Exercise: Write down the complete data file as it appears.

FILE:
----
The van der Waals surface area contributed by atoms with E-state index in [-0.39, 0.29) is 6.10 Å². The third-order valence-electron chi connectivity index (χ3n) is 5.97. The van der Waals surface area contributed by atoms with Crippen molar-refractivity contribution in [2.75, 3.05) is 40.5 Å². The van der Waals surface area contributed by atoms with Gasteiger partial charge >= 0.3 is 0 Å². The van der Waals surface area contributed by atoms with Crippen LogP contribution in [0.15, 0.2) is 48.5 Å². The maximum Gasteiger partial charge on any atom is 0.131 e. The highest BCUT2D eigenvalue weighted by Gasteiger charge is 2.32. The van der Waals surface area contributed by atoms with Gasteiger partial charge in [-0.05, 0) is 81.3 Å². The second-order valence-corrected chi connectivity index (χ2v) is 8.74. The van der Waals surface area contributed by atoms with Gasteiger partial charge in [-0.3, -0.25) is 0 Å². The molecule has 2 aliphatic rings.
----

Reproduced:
The van der Waals surface area contributed by atoms with E-state index in [-0.39, 0.29) is 6.10 Å². The third-order valence-electron chi connectivity index (χ3n) is 5.97. The van der Waals surface area contributed by atoms with Crippen molar-refractivity contribution in [2.75, 3.05) is 40.5 Å². The van der Waals surface area contributed by atoms with Gasteiger partial charge >= 0.3 is 0 Å². The van der Waals surface area contributed by atoms with Crippen LogP contribution in [0.15, 0.2) is 48.5 Å². The maximum Gasteiger partial charge on any atom is 0.131 e. The highest BCUT2D eigenvalue weighted by Gasteiger charge is 2.32. The van der Waals surface area contributed by atoms with Gasteiger partial charge in [-0.05, 0) is 81.3 Å². The second-order valence-corrected chi connectivity index (χ2v) is 8.74. The van der Waals surface area contributed by atoms with Gasteiger partial charge in [-0.3, -0.25) is 0 Å². The molecule has 2 aliphatic rings.